Re: WPC/WSC preparation

Posted: Mon 17 Oct, 2011 1:05 am
by motris
PuzzleScot wrote:My recollections is: "If it is clear the competitor solved the puzzle correctly, they will be awarded full marks, regardless of notation used".
This is generally the case provided the notation is consistent and the grader can make sense of what is what. For example, a nurikabe can have a line for the ocean and shaded cells for islands or vice versa. What is problematic are inconsistencies that are not trivially interpreted. The training case we are told on the US team was an experience from Wei-Hwa on a Half Dominoes (where you shade a 1 pip, 2 pip, ..., 9 pips). At the end of a puzzle Wei-Hwa went from shading to writing big numbers "5" and "6" to indicate the forms that would go in that 3x3. This was not given credit because it was half shaded and half numbers. I think some graders would have given credit, but the lesson is "be consistent with your own style".

Re: WPC/WSC preparation

Posted: Mon 17 Oct, 2011 10:31 am
by drsteve
In terms of preparation, I always tried to do as many timed old rounds as possible. I also had a look at any past competitions that had a common author with the WPC.

In this case, the previous Eger World Championship (2005) would be an excellent place to start.

Also, if you have any puzzling habits that wouldn't be allowed in an exam - which the championship basically is - such as listening to music or shouting obscenities when the last number doesn't fit into a grid then try and get out of them :) The first is certainly not allowed and the second is certainly frowned upon :D

Oh, and try and improve your tolerance to the noise of camera clicking as if you sit in the wrong place in the hall, you'll have to put up with a lot of it.

Re: WPC/WSC preparation

Posted: Mon 17 Oct, 2011 11:54 am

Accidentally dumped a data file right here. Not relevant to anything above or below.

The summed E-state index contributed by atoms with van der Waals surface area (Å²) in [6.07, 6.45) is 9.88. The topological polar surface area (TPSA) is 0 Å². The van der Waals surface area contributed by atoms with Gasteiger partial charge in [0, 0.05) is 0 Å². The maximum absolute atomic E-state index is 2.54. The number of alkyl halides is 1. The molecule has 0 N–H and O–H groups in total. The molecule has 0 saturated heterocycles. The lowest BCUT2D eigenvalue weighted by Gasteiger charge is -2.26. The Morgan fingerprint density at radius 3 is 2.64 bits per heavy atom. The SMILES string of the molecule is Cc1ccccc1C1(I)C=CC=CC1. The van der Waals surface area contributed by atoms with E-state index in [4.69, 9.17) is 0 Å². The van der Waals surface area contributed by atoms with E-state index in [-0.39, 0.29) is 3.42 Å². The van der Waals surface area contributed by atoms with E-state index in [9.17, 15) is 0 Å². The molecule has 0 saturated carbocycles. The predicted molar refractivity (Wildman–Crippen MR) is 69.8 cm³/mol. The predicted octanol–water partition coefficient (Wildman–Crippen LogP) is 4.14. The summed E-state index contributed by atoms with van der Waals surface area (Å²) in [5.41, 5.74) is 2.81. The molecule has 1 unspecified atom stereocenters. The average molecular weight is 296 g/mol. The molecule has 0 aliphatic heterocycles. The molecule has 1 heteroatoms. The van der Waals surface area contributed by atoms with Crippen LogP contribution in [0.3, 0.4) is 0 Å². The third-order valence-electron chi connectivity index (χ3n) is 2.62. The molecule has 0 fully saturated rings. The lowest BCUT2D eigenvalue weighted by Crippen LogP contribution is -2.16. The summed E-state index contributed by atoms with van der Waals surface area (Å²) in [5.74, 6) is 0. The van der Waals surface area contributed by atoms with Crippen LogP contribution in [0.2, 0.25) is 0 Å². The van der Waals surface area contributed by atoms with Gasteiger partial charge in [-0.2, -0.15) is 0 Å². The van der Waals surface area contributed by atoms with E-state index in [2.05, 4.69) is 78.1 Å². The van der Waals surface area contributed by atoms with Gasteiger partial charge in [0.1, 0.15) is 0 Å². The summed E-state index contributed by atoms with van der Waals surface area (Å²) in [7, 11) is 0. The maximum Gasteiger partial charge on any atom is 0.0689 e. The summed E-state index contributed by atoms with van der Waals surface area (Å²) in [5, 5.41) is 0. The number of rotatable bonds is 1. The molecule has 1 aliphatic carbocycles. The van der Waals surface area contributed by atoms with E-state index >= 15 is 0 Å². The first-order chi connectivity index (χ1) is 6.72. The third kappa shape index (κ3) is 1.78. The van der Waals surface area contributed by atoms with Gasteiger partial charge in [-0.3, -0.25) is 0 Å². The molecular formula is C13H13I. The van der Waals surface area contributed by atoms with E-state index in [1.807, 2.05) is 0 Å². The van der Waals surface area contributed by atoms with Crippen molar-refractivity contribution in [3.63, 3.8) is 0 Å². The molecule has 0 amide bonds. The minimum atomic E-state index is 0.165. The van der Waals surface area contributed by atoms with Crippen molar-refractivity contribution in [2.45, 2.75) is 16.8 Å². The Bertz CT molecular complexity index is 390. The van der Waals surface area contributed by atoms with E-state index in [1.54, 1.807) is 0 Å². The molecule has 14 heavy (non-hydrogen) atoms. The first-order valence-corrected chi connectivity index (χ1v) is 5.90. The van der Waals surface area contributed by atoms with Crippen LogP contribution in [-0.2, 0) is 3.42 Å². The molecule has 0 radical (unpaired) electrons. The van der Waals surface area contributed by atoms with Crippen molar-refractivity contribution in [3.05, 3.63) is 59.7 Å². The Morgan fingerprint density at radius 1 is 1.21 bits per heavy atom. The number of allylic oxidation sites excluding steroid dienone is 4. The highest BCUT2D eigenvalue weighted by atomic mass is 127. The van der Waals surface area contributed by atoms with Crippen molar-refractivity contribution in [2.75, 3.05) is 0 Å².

by PuzzlerNickG
To paraphrase a well known mantra: "Preparation, preparation, preparation."

There really is no substitute for practising as many puzzles as you can. This becomes doubly true once the puzzle instructions are released because you will then know what puzzles to focus on.

As others have said, be prepared for it to be mentally draining. One particular thing is to try not to let your thoughts linger on a bad performance in a round - something that I know I have done in the past. I guarantee that you will come out of at least one paper knowing that you messed up and could easily have done better. Do whatever you need to do to get that out of your system so you can move your focus to the next round.

Re: WPC/WSC preparation

Posted: Wed 19 Oct, 2011 8:08 pm
by Nilz
This thread is a good idea. A few random organisational questions:
How long is there generally between rounds? The schedule indicates 4 sessions of 3 hours each of Individual Rounds, is this typically several rounds with short breaks in between?
How long after each round do we find out our scores? Or does it vary with the type of puzzle?
Regards notation: Motris says you have to be consistent. Quite how strict are the judges? For example when I solve hard Nurikabes, I tend to put a dot in squares I know can’t be filled (ie, islands). If I started to do this, would I have to dot every blank cell, or would it be sufficient towards the end to just shade in all the non-island cells? I assume the judges can use common sense?

What would be a sensible amount of money to take? I know I have a lot of free time on Sunday before my plane, and there is also a tour on Wednesday- is there likely to anything such as entry to a museum that we need to pay for, or are the main expenses just optional things like souvenirs and local puzzle books and games? And for those who have been to Hungary before, is local currency imperative?

Re: WPC/WSC preparation

Posted: Wed 19 Oct, 2011 9:17 pm
by david mcneill